I like to think Canada is a progressive country, and discrimination is on the decline, but I’ve had a reality check.
Recently, a group home caregiver, a Liberian woman, told me of her challenges with a difficult client who often wanders from the home. She has had to run after this client to keep her safe from traffic. Three times, neighbours have called the police to report this black woman running down the street. Many people in Edmonton, including myself, run on the sidewalks. Why is a black woman running a reason for calling the police?
I recently visited a family of Indian-Pakistani background and had some time alone with their junior-high daughter. She told me of the personal, emotional and online bullying she lives with. Her dark skin and the fact she is Muslim make it difficult for her. Last year, she reported the bullying, and that made it worse. This year, she is not reporting them, and is just getting by with support from good friends and family. She would love to respect her mom by wearing a hijab but says the discrimination is so bad already she doesn’t have the nerve to add another layer that could make it even worse. My heart broke for this young woman.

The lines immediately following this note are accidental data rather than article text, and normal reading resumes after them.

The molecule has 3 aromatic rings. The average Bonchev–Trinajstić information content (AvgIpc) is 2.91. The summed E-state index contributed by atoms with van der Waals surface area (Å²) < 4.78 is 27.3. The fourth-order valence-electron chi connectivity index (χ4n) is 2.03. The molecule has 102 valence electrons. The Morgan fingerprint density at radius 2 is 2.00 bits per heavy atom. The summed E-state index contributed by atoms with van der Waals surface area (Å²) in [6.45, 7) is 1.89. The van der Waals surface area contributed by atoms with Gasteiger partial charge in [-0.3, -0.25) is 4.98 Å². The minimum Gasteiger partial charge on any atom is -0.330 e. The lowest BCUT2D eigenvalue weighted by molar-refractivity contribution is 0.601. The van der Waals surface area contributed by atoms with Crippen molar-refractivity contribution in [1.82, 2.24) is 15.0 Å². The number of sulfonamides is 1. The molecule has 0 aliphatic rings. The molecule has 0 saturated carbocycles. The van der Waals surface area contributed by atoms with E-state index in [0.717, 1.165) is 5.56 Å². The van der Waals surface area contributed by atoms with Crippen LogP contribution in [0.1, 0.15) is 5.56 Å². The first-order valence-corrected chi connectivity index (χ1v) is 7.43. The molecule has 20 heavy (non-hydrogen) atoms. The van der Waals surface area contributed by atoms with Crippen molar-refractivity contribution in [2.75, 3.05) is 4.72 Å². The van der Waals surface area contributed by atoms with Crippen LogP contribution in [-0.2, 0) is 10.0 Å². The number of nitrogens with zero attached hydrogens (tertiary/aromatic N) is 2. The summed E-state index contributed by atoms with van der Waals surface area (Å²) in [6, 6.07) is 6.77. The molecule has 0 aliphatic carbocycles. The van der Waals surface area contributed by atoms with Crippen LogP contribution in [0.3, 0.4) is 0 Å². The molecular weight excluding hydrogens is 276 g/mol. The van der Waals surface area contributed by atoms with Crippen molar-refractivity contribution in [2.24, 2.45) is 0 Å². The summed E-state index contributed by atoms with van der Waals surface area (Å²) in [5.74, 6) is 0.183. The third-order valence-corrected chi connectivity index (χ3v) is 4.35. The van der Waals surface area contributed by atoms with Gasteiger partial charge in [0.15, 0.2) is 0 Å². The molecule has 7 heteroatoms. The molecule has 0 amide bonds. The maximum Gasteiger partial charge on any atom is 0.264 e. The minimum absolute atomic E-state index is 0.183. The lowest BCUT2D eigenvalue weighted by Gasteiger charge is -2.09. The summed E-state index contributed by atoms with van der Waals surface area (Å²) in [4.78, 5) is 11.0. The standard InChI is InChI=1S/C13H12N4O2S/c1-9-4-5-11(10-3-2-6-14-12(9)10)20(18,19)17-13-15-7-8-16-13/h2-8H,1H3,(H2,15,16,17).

I know from Canadian-born Muslim friends who wear a hijab, that in the last few years they have faced more discrimination and feel uncomfortable in our city. There was alarm and taking of extra precautions, even here in Edmonton, when a letter circulated on social media labelling April 3 as “Punish a Muslim Day.” The letter detailed a point system, ranging from 25 points for pulling a Muslim woman’s hijab to 1,000 points for burning or bombing a mosque.
Julien Hammond, a Roman Catholic colleague, says, “Whenever I attend a presentation by our local hate crimes police, I am always astounded to learn how much energy and planning goes into mobilizing various movements of hatred in our society. They recruit, they train, they fundraise, they hold rallies—all for the purpose of directing harm toward others, whether physical, mental or otherwise. And I think of all the energy and resources that we, in our respective communities and collaboratively, allocate to mobilizing movements of peace and increased understanding between peoples. Is it comparable? Is it enough? More to the point, do we seek only to offer a counter-narrative to their hatred, or do we go further to pray for these ‘enemies’ of peace and embrace them with Christian love?”
Are we, in our Mennonite churches, able to see the racism around us and in us, and respond as Jesus did, reaching out to the persecuted? As Christians, how do we “recruit, train and rally” our people to be allies to all of God’s people? Here are some easy first steps: Smile at and greet people of races other than your own. If you see someone being harassed, go stand with them. Listen to those who have stories of racism to tell, and find a way to encourage and support them.
Donna Entz relates to immigrants and refugees in Edmonton for Mennonite Church Alberta.